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A Sound Principle Of Political Economy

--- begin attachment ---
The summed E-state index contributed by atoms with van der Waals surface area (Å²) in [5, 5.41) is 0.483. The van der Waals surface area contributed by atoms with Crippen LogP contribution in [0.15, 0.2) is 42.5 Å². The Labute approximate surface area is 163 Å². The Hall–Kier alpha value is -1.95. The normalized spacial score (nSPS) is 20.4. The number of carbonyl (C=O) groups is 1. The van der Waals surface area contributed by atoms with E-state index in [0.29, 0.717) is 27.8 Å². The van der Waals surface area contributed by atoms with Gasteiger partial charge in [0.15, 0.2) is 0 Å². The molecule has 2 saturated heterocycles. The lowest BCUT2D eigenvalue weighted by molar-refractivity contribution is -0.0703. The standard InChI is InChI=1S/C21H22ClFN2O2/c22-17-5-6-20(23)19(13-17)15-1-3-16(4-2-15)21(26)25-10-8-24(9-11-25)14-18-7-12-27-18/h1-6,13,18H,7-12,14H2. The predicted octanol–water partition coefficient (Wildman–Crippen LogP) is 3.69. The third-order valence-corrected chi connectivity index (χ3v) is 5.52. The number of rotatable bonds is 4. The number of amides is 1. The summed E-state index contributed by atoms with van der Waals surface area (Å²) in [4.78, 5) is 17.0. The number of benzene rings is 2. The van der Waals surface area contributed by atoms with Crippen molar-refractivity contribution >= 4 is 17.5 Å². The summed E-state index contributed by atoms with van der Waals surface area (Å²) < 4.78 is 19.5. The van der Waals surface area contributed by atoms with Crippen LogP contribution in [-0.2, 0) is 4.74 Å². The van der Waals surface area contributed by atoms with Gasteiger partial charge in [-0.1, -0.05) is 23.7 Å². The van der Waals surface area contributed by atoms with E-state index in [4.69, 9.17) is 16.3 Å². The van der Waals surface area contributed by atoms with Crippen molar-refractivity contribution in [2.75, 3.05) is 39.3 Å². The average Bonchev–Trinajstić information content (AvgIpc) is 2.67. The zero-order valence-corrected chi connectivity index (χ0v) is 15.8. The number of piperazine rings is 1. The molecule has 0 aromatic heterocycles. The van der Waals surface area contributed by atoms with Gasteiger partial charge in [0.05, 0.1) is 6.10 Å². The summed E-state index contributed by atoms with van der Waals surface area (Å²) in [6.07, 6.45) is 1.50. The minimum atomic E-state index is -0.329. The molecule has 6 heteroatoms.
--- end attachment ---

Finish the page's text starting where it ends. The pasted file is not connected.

A Sound Principle Of Political Economy image
Parent Issue
Day
30
Month
September
Year
1880
Copyright
Public Domain
OCR Text